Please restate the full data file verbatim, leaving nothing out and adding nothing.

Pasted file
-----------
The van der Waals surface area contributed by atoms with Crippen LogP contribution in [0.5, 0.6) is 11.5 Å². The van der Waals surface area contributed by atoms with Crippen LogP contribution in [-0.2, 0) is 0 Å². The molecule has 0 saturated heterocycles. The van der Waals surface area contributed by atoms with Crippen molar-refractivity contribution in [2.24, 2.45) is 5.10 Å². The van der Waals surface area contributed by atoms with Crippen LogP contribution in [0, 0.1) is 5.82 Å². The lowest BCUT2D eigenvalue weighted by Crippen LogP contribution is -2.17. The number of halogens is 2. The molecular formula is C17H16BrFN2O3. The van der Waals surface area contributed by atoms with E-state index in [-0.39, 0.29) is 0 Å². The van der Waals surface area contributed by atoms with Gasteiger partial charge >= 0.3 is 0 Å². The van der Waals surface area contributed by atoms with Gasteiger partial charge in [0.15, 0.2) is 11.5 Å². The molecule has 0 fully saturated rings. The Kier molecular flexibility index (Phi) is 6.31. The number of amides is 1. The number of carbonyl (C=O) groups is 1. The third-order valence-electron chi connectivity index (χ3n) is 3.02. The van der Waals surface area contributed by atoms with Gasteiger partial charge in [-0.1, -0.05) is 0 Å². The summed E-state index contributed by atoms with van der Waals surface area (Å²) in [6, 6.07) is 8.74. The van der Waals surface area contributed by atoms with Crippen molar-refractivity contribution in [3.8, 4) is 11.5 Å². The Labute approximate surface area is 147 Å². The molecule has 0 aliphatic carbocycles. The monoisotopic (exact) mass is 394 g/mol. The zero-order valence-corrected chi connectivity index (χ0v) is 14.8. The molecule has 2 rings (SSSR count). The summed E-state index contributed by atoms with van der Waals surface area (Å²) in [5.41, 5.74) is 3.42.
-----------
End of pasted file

The van der Waals surface area contributed by atoms with Crippen LogP contribution in [0.5, 0.6) is 11.5 Å². The van der Waals surface area contributed by atoms with Crippen LogP contribution in [-0.2, 0) is 0 Å². The molecule has 0 saturated heterocycles. The van der Waals surface area contributed by atoms with Crippen molar-refractivity contribution in [2.24, 2.45) is 5.10 Å². The van der Waals surface area contributed by atoms with Crippen LogP contribution in [0, 0.1) is 5.82 Å². The lowest BCUT2D eigenvalue weighted by Crippen LogP contribution is -2.17. The number of halogens is 2. The molecular formula is C17H16BrFN2O3. The van der Waals surface area contributed by atoms with E-state index in [-0.39, 0.29) is 0 Å². The van der Waals surface area contributed by atoms with Gasteiger partial charge >= 0.3 is 0 Å². The van der Waals surface area contributed by atoms with Gasteiger partial charge in [0.15, 0.2) is 11.5 Å². The molecule has 0 fully saturated rings. The Kier molecular flexibility index (Phi) is 6.31. The number of amides is 1. The number of carbonyl (C=O) groups is 1. The third-order valence-electron chi connectivity index (χ3n) is 3.02. The van der Waals surface area contributed by atoms with Gasteiger partial charge in [-0.1, -0.05) is 0 Å². The summed E-state index contributed by atoms with van der Waals surface area (Å²) in [6, 6.07) is 8.74. The van der Waals surface area contributed by atoms with Crippen molar-refractivity contribution in [3.8, 4) is 11.5 Å². The Labute approximate surface area is 147 Å². The molecule has 0 aliphatic carbocycles. The monoisotopic (exact) mass is 394 g/mol. The zero-order valence-corrected chi connectivity index (χ0v) is 14.8. The molecule has 2 rings (SSSR count). The summed E-state index contributed by atoms with van der Waals surface area (Å²) in [5.41, 5.74) is 3.42.